A one-over eliminator, or Super Over, will be used to break a tie in a semi-final, if one should occur. However, if weather prevents the Super Over from taking place after a tie, the team which progresses to the final will be determined by looking at who has the most wins, better net run-rate, higher number of wickets per balls, the only difference being that this time both group and Super Eight matches will be taken into consideration.

The final, however, has no such provisions. If the final is tied, the match will be decided by a one-over eliminator. If the eliminator cannot take place because of bad weather, then the two finalists will be declared joint winners.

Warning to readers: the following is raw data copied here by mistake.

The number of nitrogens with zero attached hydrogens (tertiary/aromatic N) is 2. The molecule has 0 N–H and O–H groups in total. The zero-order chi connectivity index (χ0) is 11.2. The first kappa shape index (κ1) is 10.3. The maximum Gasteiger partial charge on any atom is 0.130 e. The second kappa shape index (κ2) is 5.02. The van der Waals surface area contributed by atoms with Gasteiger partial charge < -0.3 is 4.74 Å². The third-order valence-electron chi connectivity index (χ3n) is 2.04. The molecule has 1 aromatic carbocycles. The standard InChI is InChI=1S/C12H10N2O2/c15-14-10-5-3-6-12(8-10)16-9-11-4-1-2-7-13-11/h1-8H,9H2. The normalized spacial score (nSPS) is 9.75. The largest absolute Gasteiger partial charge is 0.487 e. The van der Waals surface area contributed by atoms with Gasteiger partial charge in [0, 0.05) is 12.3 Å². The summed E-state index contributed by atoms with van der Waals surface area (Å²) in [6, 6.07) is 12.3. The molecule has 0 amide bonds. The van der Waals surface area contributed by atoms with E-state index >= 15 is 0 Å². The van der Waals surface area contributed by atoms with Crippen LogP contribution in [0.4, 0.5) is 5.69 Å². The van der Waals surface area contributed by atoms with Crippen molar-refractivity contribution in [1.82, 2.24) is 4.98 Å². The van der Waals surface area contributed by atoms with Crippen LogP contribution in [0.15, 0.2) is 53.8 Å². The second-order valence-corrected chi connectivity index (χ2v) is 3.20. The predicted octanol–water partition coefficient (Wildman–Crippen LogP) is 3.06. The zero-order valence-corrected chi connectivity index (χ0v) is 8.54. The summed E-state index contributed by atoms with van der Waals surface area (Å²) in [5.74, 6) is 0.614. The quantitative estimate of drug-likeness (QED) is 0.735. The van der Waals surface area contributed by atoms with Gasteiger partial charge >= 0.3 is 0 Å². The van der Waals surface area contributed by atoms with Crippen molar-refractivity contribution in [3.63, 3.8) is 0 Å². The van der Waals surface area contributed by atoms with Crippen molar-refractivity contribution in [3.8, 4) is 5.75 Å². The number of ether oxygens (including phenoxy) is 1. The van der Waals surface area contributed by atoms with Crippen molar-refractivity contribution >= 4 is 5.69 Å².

George Binoy is a senior sub-editor at Cricinfo

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George Binoy Assistant Editor After a major in Economics and nine months in a financial research firm, George realised that equity, capital and the like were not for him. He decided that he wanted to be one of those lucky few who did what they love at work. Alas, his prodigious talent was never spotted and he had to reconcile himself to the fact that he would never earn his money playing cricket for his country, state or even district. He jumped at the opportunity to work for ESPNcricinfo and is now confident of mastering the art of office cricket
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Pakistan won by 8 wickets (with 8 balls remaining)
Sri Lanka v West Indies at The Oval - Jun 19, 2009
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Pakistan v South Africa at Nottingham - Jun 18, 2009
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India v South Africa at Nottingham - Jun 16, 2009